Spirit of Tabasco

      by Author / Richard Diedrichs

Spirit of Tabasco
Spirit of Tabasco
by
Richard Diedrichs
Copyright 2014























“Everything, Julian! He sold it all,” my mother shrieked.
I stepped into the dark living room. “What are you talking about?”
My mother’s face glowed in the light of her phone screen. “The storage unit. We didn’t even divide it up yet. Everything we owned.” She lowered the phone and reached for her wine glass.
I wanted out, but I sat on the edge of the chair, across from her. “Why don’t you let some light in here, Mom?” I said. “Open the curtains. It’s depressing.”
“I don’t want light in here. I don’t want to see this dump.” She sipped her Chardonnay. “I will get even with that man, if it’s the last thing I do,” she sajd. The gloom of the room and the stress of battling my father made her face look tired, haggard beyond her forty-four years.
“Great attitude, Mom. The cold dish of revenge. That will fix everything.”
“You listen to me!” my mother said. “That man has gone too far. If he thinks he can cheat me out of my half, he’s in for a very unpleasant surprise.”
“What does that mean?”
“He has crossed the line, Jules, and there is no going back.”
“Wonderfully ominous, I must say, Mother. And good luck with that. Now, your National Merit Scholar of a son has homework to do.” I walked out as she drained her glass and I stood in the kitchen. I could have brought her the wine bottle, but I figured it would be enabling. I never understood why she left the bottle in the next room. Did she think it showed restraint? Maybe by the time she reached it, she figured she earned another glass. Or maybe she worried that if the bottle was right there in front of her on the table, she would finish it off. I don’t remember my mother being much of a drinker before my parents split. Every night when my father got home, she mixed him two or three Vodka Collinses, and they debriefed his work day. Usually she nursed a glass of wine. At their parties, she was propping him up by the end, while he staggered around making an ass of himself. And she certainly was not the parent who drove through town running Saturday-morning errands with an open pint of vodka jammed in his crotch and two young sons standing behind him on the back seat.
Fantasia of a bygone era. I did not have time to indulge. I had too much else to think about, including three hours of homework. It usually took me an hour a night just to do Chemistry. I was in all Advanced Placement classes, as a high school junior. I don’t know how it happened, since no one in my family had ever gone to college. In fact, none besides my mother made it through high school. But I was a star student from the start. In Kindergarten, I was the first to string together paragraphs. By Sixth Grade, I headlined the District Forensics Tournament. I spent all six semesters in middle school and the first four in high school on the Honor Roll. I am not trying to impress here. It was a fact that succeeding in school was what I did. It came natural. Some kids are beautiful, some musical, some athletic. I was studious. It got me praise and attention from my distracted parents. My father seemed most invested in my scholastic success, since he quit high school as a senior to become business manager for a rock band that he and his friends started. “Soon, you will be my lawyer, Julian, my consigliere,” he said, more than a few times. “Just think what a team we will make.”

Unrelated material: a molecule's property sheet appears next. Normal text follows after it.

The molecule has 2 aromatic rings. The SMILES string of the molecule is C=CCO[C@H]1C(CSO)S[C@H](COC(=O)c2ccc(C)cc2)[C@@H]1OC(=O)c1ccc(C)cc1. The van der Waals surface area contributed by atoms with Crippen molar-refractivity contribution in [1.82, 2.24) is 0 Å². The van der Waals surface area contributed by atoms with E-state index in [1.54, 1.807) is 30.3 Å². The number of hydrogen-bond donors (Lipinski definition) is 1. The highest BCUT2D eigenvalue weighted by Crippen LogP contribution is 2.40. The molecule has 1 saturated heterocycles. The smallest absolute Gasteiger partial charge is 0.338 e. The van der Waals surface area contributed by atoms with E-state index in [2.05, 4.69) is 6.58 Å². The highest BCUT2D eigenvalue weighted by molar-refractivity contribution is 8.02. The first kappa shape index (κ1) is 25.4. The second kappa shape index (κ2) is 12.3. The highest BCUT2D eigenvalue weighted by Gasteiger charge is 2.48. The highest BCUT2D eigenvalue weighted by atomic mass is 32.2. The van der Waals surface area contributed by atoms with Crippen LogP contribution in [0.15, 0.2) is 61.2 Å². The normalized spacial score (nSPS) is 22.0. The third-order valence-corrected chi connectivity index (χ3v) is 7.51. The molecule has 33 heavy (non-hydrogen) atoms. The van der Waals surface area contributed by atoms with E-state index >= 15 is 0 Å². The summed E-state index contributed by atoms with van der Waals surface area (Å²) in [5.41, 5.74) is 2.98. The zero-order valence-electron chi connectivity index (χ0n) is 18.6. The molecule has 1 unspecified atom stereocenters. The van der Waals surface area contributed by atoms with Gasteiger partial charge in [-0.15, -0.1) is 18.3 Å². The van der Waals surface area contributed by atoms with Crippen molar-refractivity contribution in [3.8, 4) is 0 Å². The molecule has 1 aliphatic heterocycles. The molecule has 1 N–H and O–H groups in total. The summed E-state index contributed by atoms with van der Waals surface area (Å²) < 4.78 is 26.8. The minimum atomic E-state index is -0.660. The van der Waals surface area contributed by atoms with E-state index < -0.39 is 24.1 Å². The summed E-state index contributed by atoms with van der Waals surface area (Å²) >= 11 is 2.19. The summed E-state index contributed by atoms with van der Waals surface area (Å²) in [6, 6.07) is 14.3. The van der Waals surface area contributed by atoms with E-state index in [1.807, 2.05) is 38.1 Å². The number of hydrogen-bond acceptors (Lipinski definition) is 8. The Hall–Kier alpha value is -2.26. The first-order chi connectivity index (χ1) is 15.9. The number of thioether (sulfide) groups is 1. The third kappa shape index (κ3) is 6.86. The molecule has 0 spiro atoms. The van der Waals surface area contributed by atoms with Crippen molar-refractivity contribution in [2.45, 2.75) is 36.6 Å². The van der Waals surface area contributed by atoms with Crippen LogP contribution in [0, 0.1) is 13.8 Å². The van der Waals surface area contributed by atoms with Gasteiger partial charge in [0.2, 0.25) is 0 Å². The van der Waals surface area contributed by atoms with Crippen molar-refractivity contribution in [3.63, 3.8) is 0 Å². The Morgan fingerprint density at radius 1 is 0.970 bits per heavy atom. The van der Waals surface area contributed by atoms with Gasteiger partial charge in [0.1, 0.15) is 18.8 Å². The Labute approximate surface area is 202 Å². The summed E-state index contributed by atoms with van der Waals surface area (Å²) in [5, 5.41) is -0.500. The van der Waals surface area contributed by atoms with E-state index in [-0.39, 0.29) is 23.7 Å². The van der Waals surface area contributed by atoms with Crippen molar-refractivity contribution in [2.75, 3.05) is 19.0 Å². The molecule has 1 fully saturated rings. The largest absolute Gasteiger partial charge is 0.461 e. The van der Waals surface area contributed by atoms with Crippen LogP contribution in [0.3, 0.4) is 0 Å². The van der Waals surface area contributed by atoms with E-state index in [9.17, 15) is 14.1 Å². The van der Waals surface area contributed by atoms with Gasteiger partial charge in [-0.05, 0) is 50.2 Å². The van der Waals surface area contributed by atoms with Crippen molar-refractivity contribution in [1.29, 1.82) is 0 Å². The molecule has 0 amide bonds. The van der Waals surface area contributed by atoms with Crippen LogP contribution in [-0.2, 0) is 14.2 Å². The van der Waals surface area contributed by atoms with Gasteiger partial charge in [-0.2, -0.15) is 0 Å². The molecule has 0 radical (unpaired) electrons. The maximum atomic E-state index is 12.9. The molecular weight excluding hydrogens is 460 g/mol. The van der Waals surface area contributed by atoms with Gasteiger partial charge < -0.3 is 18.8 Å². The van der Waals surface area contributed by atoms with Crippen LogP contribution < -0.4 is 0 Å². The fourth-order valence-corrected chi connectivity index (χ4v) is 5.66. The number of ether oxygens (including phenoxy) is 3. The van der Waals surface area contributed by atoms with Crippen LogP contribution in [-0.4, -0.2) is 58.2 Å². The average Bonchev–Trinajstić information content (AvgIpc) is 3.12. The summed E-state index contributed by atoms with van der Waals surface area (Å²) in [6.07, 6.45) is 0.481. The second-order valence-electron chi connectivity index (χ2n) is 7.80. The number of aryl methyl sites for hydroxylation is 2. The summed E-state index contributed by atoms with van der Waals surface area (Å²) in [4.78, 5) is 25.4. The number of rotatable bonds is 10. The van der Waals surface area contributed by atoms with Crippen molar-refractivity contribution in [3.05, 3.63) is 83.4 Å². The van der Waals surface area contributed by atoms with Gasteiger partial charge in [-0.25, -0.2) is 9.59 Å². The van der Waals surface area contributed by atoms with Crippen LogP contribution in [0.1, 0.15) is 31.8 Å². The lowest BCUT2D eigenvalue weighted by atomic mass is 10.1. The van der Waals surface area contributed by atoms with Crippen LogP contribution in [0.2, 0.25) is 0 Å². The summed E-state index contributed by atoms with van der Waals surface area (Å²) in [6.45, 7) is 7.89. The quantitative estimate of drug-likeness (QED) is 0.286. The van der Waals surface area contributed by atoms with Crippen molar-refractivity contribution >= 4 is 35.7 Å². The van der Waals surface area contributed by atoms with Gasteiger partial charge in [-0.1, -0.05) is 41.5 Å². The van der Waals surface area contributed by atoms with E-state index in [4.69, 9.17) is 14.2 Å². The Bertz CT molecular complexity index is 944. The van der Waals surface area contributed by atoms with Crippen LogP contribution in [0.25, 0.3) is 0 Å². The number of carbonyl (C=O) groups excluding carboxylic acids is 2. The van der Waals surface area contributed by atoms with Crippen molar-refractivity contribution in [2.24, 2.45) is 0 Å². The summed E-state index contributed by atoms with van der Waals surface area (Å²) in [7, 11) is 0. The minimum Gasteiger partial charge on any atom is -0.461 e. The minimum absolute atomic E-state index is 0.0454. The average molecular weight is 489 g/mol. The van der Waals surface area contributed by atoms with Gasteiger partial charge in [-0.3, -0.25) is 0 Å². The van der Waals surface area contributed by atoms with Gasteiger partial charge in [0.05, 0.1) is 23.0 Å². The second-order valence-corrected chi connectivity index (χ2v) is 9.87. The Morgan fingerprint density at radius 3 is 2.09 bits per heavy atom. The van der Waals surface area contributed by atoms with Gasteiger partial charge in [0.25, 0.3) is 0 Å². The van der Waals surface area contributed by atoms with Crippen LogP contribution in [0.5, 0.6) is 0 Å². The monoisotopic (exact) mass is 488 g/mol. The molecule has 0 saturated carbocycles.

I sat at the cramped table in the ten-by-ten bedroom that I shared with my older brother, Johnny. I looked at my Chemistry textbook and read the homework questions: Explain which is a polynomial and why: x2 − 4/x + 7x3/2 or x2 − x/4 + 7; Explain the difference between the oxidation number and the valency number of an atom.
I heard footsteps in the hall and slouched in my chair. Johnny whisked into the room. He leaped back in a Fosbury Flop on to his bed. “Mom just told me. She is pissed. Maybe we should pay the Old Man a visit. Kneecap him. Readjust his attitude,” he said.
“I’m trying to work here,” I said.
“Sor-ry, Einstein.”
I pushed the textbook aside. “Maybe we can water board him, as well.”
“The guy deserves it. He’s cold.”
“Johnny, this is your father you’re talking about.”
“Tell him that. He could care less. You’re his shining star.”
“If this is shining, my heart goes out to the stars,” I said.
“Who you: Alfred Lord Tennyson?” Johnny laughed.